Secrets of the 2020 Corvette’s V8 Engine Revealed
The arrival of the new 2020 Chevrolet Corvette is an event 60 years in the making. The newest iteration of Chevy’s classic sports car features a mid-engine build, something that the company has been considering since the late 1950s. Now that it’s finally here, it’s time to take a look under the hood and see why the addition of the 2020 Corvette’s V8 engine is such a big deal.
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The 2020 Corvette’s V8 engine
The addition of this new, high-performing engine to the 2020 Corvette wasn’t as simple as just replacing the old engine with a new model. In order to make the mid-engine Corvette a reality, Chevrolet had to completely change the body of the car. In addition to moving the motor to a special compartment directly behind the driver, space in both the front and rear of the car had to be redesigned into usable space.
The engine’s move from the front to the middle is all about achieving better handling and greater speeds. The new location of the 2020 Corvette’s V8 engine means that cornering and banking are easier when compared to older models. This, in turn, fuels a natural cooling system that lowers the temperature of the car’s midsection, rather than its front.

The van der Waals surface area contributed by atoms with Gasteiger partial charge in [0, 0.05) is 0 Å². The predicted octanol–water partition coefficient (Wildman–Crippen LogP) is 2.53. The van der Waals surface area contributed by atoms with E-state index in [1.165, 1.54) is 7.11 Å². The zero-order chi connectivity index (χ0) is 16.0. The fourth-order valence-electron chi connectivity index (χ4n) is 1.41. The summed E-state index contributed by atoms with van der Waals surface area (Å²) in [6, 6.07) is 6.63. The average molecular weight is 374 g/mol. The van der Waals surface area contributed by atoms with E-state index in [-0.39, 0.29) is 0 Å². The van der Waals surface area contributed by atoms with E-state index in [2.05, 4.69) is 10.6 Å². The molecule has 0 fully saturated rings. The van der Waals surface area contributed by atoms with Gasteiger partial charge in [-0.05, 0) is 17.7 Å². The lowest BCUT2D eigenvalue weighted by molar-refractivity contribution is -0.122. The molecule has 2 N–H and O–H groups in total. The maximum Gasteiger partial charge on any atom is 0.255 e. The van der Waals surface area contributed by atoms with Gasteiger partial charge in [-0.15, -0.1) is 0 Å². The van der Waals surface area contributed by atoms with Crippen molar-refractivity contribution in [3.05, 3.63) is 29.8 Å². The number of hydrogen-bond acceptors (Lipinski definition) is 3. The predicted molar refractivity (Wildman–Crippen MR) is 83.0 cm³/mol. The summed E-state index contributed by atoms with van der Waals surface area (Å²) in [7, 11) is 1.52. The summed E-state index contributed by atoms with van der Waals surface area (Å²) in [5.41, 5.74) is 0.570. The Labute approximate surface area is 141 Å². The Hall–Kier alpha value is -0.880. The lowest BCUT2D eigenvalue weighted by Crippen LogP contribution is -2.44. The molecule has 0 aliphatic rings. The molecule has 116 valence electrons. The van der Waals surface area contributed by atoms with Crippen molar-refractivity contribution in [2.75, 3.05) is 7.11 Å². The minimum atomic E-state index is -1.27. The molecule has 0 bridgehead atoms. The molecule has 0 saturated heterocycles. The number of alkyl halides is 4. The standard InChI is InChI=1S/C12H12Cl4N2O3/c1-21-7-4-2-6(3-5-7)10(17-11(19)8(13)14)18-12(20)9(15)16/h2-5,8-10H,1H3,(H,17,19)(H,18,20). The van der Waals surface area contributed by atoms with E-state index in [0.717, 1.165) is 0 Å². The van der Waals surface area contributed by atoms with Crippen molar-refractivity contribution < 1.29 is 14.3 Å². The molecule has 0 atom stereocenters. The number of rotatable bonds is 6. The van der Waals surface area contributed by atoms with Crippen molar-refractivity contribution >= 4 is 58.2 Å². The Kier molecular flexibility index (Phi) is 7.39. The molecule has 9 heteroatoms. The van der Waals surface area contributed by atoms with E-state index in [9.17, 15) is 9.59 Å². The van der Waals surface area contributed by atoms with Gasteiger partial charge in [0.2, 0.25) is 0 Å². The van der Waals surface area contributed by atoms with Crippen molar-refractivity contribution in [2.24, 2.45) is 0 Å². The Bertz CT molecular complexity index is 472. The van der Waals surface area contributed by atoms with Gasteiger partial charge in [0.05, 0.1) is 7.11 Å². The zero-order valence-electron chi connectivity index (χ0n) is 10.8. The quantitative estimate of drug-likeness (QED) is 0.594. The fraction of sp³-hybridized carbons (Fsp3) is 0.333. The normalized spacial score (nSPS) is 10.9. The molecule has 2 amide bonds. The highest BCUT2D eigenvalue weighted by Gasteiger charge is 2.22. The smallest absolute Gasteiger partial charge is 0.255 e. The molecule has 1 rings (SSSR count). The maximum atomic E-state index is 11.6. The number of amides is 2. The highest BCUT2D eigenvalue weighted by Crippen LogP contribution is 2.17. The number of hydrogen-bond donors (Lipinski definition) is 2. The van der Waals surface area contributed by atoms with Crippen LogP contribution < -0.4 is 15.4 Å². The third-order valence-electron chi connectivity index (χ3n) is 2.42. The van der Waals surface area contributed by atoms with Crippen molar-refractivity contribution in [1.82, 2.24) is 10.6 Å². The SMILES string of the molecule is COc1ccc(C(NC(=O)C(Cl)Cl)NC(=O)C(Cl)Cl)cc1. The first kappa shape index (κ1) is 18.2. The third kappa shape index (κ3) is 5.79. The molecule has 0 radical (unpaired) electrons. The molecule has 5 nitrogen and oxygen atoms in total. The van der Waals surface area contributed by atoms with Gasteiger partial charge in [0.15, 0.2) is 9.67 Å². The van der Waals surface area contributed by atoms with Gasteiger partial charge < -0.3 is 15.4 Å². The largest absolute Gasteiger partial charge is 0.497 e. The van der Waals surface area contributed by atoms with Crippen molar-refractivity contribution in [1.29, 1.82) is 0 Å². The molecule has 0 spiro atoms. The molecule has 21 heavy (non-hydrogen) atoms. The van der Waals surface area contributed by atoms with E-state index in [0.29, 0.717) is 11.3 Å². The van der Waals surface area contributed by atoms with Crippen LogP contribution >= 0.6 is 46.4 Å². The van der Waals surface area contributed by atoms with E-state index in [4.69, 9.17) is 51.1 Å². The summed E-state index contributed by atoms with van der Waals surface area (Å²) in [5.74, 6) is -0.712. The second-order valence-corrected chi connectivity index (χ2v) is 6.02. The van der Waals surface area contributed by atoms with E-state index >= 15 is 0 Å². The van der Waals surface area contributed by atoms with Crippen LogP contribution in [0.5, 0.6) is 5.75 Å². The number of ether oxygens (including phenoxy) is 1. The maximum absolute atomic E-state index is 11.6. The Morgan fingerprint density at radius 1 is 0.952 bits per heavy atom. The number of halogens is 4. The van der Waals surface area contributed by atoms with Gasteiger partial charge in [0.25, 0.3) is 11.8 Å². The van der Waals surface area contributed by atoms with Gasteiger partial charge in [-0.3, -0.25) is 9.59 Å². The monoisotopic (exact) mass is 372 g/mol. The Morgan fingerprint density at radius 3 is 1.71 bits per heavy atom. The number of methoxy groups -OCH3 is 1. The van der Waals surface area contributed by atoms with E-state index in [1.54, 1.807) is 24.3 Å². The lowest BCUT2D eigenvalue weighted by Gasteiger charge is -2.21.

Engineering the engine
Finally, there’s the engine itself. The Corvette’s new LT2 motor is an engineering marvel that builds on the success of the LT1. Among its innovations is a new dry-sump oiling system that not only increases oil cooling by 25 percent, but requires less oil to function. Other performance enhancements include a better-flowing intake manifold and enhanced exhaust systems.
Another major innovation is the accessibility of other components surrounding the engine. Many mid-engine vehicles require the engine to be removed during maintenance of things like spark plugs, belts, and various accessories. The design of the 2020 Corvette’s V8 engine allows for this maintenance to be performed without needing to remove the engine.
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From its performance enhancements and innovations to its aesthetic changes, the 2020 mid-engine Corvette certainly looks to have been worth the 60-year wait.
Daniel DiManna hails from little Sylvania, Ohio. A graduate of Lourdes University with a degree in Fine Arts (which has thus far proven about as useful as a wet paper towel), Daniel’s hobbies/passions include film history, reading, fiction/non-fiction writing, sculpting, gaining weight, and adding more toys, posters, books, model kits, DVD’s, screen-used props, and other ephemera to his already shamefully monumental collection of Godzilla/movie monster memorabilia. His life goals include a return trip to Japan, getting a podcast off the ground, finishing his novel, and yes, buying even more monster toys. See more articles by Daniel.